You might remember Miss Havisham, the withered, angry villain of Charles Dickens’s Great Expectations. (Incredibly, in the book, she is “scarcely forty” . . . which was never that old!) Miss Havisham, made monstrous by her spinsterhood, is almost caricaturish in her age and decrepitude: says Pip, “Now, waxwork and skeleton seemed to have dark eyes that moved and looked at me. I should have cried out, if I could.” Now, one man claims—and Dickens’s great-great-grandson backs it up—that Miss Havisham was based on a real-life woman.
According to The Sun, Isle of Wight cottage owner Alan Cartwright came across a pamphlet that made reference to Dickens’s dining companions. Dickens, who often visited the island, regularly dined with Margaret Dick—a resident who then cut herself off from society after a failed marriage. Miss Dick was jilted in 1860, the year before Great Expectations was published, and her neighbor was named Miss Haviland. Circumstantial, but compelling!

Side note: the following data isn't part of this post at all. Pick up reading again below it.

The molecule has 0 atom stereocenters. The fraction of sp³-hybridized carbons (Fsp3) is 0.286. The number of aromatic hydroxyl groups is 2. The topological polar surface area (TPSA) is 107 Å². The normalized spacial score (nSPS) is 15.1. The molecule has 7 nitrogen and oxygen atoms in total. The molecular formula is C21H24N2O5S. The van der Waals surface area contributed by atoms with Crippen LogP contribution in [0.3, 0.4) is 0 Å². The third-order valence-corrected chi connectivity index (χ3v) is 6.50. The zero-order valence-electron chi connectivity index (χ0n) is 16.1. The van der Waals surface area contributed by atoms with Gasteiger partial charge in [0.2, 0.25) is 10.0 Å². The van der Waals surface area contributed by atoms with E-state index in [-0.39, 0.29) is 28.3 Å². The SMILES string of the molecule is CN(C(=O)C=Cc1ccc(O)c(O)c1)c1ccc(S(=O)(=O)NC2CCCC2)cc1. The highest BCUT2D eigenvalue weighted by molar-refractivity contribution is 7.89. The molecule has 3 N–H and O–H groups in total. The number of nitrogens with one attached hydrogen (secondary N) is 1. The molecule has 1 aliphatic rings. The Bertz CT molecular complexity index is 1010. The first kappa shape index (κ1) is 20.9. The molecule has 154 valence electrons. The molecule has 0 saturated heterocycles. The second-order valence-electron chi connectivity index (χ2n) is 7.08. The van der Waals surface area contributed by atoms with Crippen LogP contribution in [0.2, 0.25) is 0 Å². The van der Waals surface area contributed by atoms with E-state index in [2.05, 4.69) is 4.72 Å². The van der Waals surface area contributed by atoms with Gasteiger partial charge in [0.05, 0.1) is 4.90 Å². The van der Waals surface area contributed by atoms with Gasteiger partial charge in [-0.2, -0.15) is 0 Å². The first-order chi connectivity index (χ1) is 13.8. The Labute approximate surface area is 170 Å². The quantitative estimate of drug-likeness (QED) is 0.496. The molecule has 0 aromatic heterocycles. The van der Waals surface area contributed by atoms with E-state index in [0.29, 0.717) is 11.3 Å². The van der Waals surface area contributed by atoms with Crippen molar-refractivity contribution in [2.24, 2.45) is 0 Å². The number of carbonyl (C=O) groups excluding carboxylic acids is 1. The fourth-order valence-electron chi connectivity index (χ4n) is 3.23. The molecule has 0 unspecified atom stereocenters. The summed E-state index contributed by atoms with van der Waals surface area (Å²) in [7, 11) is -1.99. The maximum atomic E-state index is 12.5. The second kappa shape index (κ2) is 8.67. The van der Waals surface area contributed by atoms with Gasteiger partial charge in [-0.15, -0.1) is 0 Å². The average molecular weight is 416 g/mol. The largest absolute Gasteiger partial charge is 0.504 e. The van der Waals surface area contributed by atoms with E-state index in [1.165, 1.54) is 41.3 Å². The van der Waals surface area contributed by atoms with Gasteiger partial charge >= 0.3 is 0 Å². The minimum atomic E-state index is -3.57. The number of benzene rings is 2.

“[Dickens and Miss Dick] were friends and it’s too big a coincidence not to think she influenced it,” Ian Dickens, Charles Dickens’s great-great-grandson and president of the Dickens Fellowship, told The Sun. “He would have been aware of Miss Dick being jilted. She was certainly an important inspiration.”
Well, that’s one mystery solved—though if my marriage fell apart and my friend wrote a book saying how devastated I was and how bad I looked, and then that book became an enduring classic, I would be a little irritated. Talk about a bad art friend.